Genomic Instability during Early Differentiation of Embryonic Stem CellsClara I Esteban-Pérez1,2*, Harold H Moreno-Ortiz1,2, Nancy A Reichert1 and Dwayne A Wise1
- *Corresponding Author:
- Clara I Esteban-Pérez, B.Sc, M.Sc, Ph.D
Colombian Center of Fertility and Sterility
CECOLFES, Calle 102 #14A15. Bogotá, Colombia, South America
E-mail: [email protected]
Received date: January 28, 2016; Accepted date: February 20, 2016; Published date: February 29, 2016
Citation: Esteban-Pérez CI, Moreno-Ortiz HH, Reichert NA, Wise DA (2016) Genomic Instability during Early Differentiation of Embryonic Stem Cells. J Stem Cell Res Ther 6:329. doi:10.4172/2157-7633.1000329
Copyright: © 2016 Esteban-Pérez CI, et al. This is an open-access article distributed under the terms of the Creative Commons Attribution License, which permits unrestricted use, distribution, and reproduction in any medium, provided the original author and source are credited.
Objective: Understanding how genomic instability could be involved in the regulation and establishment of cell lineage commitment during embryonic stem cell differentiation would provide crucial knowledge of stem cell biology. The aim of this study was to determine novel molecular biomarkers located near embryonic developmental genes responsible for embryonic stem cell signals that govern in vitro early cell fate decisions.
Methods: Analysis of genomic instability in 63 single tandem repeats markers from embryoid bodies at 7, 14 and 30 days of culture samples from H1 and H7 embryonic stem cell lines. Mutation frequencies were determined using SP-PCR software from M.D. Anderson Cancer Center. Differences in mutation frequencies were calculated with a two tailed t-test with a p ≤ 0.05.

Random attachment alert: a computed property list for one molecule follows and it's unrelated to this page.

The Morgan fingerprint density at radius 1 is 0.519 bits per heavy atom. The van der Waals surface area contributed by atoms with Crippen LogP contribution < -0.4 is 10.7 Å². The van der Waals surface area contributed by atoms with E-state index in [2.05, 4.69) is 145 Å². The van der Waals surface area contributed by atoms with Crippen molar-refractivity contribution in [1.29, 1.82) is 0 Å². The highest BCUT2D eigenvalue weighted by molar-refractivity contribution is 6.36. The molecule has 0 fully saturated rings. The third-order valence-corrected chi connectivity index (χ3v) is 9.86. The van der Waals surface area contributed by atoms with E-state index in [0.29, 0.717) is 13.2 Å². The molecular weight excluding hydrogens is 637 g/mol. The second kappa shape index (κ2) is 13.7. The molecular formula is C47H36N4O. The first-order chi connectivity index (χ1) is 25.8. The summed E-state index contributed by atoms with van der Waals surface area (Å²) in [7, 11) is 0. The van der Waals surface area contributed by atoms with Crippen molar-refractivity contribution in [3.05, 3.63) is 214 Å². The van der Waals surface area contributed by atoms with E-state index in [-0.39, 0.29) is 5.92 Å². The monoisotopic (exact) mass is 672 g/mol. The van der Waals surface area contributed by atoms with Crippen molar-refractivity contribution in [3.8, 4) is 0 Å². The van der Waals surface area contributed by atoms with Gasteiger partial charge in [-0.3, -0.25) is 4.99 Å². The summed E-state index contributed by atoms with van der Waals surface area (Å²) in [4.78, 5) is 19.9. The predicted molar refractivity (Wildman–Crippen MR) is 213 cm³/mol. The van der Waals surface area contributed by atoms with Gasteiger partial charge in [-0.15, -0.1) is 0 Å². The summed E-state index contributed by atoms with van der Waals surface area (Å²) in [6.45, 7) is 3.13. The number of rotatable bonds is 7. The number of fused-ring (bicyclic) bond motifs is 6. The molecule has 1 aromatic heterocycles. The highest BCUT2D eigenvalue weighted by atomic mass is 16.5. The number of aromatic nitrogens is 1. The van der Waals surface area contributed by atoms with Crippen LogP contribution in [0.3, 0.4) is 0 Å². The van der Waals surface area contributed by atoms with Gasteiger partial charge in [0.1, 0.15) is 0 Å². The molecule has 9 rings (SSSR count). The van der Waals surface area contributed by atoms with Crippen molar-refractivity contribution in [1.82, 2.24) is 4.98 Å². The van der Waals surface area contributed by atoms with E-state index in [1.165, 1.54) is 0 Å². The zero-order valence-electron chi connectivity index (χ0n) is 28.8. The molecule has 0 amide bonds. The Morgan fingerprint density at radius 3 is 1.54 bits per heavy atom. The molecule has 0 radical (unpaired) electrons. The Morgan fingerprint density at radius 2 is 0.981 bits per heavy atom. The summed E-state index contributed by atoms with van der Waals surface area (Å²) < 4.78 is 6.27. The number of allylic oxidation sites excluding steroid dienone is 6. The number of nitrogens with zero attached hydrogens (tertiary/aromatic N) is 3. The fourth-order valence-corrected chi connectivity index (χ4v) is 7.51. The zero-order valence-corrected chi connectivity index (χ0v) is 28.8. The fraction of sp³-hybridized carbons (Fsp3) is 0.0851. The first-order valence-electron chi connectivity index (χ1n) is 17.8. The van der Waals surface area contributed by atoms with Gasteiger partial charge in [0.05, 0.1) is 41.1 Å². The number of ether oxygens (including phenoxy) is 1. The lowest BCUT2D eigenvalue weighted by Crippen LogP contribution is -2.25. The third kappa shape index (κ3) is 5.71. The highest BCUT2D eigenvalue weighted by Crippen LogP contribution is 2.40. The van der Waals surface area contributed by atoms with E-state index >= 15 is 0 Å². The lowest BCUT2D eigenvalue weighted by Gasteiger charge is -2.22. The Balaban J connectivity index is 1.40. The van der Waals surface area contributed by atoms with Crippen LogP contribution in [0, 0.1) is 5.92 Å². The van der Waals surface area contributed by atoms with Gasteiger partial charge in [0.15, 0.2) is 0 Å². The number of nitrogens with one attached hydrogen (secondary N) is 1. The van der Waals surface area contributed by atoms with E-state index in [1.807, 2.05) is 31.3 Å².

Results: We determined that the mean values of instability frequencies in embryoid bodies from two different embryonic stem cells lines showed significant differences across time between them. Different markers became unstable during spontaneous differentiation showed higher instability frequencies: one marker associated with pluripotency, nine markers with differentiation, and eight markers with imprinting. Genomic instability influences the loss of pluripotency and the gain of cell lineage specialization. Interestingly, the differentiation potential of embryoid bodies from the two stem cell lines varied. Embryoid bodies from H1 were prone to neuroectoderm differentiation in comparison to those from H7, which showed functional differentiation into mesoderm (contractile cardiac muscle).
Conclusion: We suggest that genomic instability in repetitive regions could be a signal for cell fate decision during differentiation among embryonic stem cell lines. Our results indicate correlation of instability in specific markers located near developmental genes and epigenetic modulators in embryoid bodies that underwent spontaneous differentiation in vitro. The significance of elucidating possible molecular mechanisms of genomic instability and validation of novel biomarkers could potentially support the use of embryonic stem cell are safe source for clinical applications